Implementing Bands into Your Workout

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Using Bands in Your Workouts

Implementing bands into your workout can start with your warm up, finish with your cool down or go anywhere in between. 😉

Remember a continuously looped, Quantum Band is another muscle without a nervous system. You have to provide that. As a result, implementing bands into your workout is like having muscles train muscles which makes it adaptable to anyone and to all components of a workout.

A Quantum Band is like another muscle without a nervous system.

The following blog will provide you with insight and video examples on how to implement bands into your workout regardless of what component of your workout you are focused on.

Using Bands in a Dynamic Warm Up

Bands are by far the most effective way to perform a dynamic warm up. A band’s continuous looped pliable construction and “muscle like elasticity” allows individuals to perform a dynamic contract–relax stretching routine that not only passively lengthens out muscles but allows the muscles to slowly begin to warm up at the same time.

Band Stretching Warm Up for an Upper Body Strength Workout

Implementing Bands into a Pre-workout Muscle Activation Routine

Very few individuals perform a pre-workout activation routine before aggressively proceeding into the higher intensity part of their workout. Using bands to activate key core and primary muscles prior to a workout will improve the intensity level of a workout while eliminating the potential for muscle or joint related injuries that often occur due to the body not being ready to train hard.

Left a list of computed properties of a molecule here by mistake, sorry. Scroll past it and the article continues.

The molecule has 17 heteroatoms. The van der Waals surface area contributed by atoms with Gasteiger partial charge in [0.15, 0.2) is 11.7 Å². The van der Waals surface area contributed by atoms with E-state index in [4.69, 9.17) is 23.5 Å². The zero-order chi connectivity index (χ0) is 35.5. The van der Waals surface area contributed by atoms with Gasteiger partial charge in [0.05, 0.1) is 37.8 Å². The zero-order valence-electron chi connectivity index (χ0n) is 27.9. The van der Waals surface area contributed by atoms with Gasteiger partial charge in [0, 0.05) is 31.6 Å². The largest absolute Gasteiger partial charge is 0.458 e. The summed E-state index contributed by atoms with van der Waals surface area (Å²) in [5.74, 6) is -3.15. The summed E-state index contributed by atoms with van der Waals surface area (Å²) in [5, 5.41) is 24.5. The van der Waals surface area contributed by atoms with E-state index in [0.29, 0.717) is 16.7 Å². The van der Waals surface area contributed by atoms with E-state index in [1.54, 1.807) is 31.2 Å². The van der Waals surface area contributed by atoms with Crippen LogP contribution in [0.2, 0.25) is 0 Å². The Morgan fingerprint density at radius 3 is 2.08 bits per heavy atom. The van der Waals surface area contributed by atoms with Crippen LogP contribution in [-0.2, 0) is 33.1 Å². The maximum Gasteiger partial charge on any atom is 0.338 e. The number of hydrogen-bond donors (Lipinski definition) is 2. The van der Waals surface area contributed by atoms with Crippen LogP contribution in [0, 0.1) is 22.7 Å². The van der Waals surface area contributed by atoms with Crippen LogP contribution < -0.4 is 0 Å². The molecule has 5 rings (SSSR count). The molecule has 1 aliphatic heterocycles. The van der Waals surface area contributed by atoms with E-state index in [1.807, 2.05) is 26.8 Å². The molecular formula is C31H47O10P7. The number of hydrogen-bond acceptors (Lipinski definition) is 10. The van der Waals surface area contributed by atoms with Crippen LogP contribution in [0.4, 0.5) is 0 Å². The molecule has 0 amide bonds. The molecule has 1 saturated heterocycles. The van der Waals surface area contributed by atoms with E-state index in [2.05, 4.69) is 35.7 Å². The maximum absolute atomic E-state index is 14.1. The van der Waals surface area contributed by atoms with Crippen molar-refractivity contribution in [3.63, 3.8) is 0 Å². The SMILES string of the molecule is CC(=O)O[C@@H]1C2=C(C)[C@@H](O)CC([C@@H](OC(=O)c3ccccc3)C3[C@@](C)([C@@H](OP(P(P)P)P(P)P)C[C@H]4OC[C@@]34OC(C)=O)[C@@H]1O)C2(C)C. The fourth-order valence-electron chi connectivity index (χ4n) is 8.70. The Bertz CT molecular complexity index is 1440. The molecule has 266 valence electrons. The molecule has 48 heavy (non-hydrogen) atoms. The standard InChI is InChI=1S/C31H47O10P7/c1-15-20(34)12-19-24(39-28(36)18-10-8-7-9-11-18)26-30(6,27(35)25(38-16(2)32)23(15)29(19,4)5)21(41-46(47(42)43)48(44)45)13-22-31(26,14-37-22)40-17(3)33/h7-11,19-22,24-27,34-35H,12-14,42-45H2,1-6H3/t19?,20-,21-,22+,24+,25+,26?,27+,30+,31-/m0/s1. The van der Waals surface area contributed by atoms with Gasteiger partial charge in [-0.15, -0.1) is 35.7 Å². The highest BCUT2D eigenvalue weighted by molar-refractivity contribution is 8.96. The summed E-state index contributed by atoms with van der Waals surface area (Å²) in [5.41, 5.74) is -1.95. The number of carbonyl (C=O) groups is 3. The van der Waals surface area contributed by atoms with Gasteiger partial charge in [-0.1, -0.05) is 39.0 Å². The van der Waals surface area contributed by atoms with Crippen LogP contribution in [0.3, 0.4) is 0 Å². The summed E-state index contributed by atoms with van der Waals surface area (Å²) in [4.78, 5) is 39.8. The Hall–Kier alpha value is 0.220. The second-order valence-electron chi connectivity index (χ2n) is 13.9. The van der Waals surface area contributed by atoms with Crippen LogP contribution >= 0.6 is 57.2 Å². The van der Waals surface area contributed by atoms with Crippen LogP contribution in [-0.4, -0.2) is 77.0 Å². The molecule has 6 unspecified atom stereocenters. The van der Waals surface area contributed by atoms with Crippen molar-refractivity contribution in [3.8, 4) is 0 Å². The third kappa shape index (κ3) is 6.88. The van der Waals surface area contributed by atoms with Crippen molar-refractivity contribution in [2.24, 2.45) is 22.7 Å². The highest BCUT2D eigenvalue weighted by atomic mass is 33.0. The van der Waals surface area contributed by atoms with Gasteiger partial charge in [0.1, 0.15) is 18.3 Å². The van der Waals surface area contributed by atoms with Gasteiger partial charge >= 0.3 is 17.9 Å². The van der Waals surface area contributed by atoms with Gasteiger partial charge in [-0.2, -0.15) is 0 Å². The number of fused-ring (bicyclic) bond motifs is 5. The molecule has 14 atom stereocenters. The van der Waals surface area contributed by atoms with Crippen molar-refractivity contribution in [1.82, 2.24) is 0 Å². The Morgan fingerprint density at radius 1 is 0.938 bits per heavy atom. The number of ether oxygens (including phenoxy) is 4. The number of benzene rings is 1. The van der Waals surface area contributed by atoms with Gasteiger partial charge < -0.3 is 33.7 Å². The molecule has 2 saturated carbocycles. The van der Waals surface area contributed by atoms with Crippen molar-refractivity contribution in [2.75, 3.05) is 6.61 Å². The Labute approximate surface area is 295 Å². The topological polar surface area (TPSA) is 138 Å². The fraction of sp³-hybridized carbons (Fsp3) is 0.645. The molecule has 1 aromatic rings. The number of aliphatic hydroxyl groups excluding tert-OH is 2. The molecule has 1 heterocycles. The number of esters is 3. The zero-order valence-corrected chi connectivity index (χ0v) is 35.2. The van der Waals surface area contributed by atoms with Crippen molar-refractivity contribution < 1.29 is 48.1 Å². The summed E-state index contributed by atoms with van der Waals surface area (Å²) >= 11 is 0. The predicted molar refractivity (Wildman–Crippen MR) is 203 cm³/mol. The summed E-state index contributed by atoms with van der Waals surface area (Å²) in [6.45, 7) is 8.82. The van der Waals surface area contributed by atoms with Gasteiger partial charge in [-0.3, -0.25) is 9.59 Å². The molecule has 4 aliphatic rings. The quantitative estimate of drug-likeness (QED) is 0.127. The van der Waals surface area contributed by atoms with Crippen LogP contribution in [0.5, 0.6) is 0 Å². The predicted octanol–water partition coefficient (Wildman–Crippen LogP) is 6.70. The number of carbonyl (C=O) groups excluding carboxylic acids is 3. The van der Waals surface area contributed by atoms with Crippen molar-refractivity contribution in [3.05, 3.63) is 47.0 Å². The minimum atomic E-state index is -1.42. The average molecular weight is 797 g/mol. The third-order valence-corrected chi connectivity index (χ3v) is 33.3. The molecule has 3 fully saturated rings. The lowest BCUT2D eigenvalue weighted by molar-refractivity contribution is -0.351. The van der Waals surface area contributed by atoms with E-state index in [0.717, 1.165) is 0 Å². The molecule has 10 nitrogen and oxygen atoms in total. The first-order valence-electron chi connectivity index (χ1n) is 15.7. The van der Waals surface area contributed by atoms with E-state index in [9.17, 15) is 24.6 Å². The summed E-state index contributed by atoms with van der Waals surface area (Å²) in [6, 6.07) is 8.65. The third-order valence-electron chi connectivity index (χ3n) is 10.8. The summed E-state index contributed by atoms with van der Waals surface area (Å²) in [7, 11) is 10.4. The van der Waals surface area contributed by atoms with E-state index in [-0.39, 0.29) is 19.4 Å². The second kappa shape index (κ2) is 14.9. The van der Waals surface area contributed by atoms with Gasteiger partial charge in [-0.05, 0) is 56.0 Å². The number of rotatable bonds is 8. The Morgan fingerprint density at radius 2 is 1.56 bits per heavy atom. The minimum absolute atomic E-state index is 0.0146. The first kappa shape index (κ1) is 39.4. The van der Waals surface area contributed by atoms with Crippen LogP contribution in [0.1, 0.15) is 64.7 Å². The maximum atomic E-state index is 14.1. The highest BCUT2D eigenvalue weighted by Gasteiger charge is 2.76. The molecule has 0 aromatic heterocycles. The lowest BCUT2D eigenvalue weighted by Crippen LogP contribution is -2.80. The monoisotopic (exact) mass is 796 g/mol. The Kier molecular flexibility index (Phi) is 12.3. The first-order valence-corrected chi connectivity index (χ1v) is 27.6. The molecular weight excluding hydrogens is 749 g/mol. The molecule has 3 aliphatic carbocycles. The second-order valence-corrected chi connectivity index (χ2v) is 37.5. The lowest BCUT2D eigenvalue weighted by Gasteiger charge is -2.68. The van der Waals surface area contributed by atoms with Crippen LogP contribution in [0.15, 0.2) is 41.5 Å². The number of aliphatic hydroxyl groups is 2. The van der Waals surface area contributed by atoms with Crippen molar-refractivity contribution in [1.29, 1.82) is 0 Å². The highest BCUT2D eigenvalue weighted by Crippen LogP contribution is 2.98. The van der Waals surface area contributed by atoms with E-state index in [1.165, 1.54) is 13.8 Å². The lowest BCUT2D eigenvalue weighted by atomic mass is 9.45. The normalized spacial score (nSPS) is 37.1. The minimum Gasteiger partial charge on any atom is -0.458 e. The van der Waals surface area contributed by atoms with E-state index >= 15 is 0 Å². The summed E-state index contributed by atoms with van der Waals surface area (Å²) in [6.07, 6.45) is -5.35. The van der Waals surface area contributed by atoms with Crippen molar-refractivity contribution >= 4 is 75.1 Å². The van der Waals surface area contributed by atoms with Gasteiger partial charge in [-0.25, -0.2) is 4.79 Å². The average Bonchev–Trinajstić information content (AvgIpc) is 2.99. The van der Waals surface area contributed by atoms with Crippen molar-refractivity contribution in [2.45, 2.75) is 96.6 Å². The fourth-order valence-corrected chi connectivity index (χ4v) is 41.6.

Total Body Activation Exercises for both Upper and Lower Body Planned Strength Routines

Implementing Bands in Strength Training

Obviously bands create a resistance that can easily be implemented into a strength training routine. However, what most individuals do not realize is that a band’s unique ascending resistance challenges muscle strength in ways that all other body weight or free weight tools can’t.

Therefore, regardless if bands are used in conjunction with or separately from free weight or body weight training tools, by implementing bands into the strength training component of a workout, it will create a significantly greater strength training effective than if training without bands.

Here are 4 ways to implement bands into the strength training component of a workout:

  1. Perform a band only strength training circuit (awesome for travel workouts)
  2. Alternate between a band exercise with a free weight or body weight exercise
  3. Complete a primary free weight workout round and then follow it up with a series of auxiliary band exercises to maximize muscle fatigue and saturate the muscle with blood
  4. Simultaneously train with bands and free weights to train the entire strength curve

Simultaneous Band–Barbell Bicep Curl Training

Heavy Band Strength Training

Implementing Bands as a Finisher

An effective finisher can achieve several goals including additional calorie expenditure, saturating a muscle with blood for greater growth or re-establishing a higher level of central nervous system excitement. Regardless of the goal, a band’s ability to provide resistance to any movement and change resistance on the fly allows individuals to perform a high intensity finisher without having to concern themselves with using several different training tools.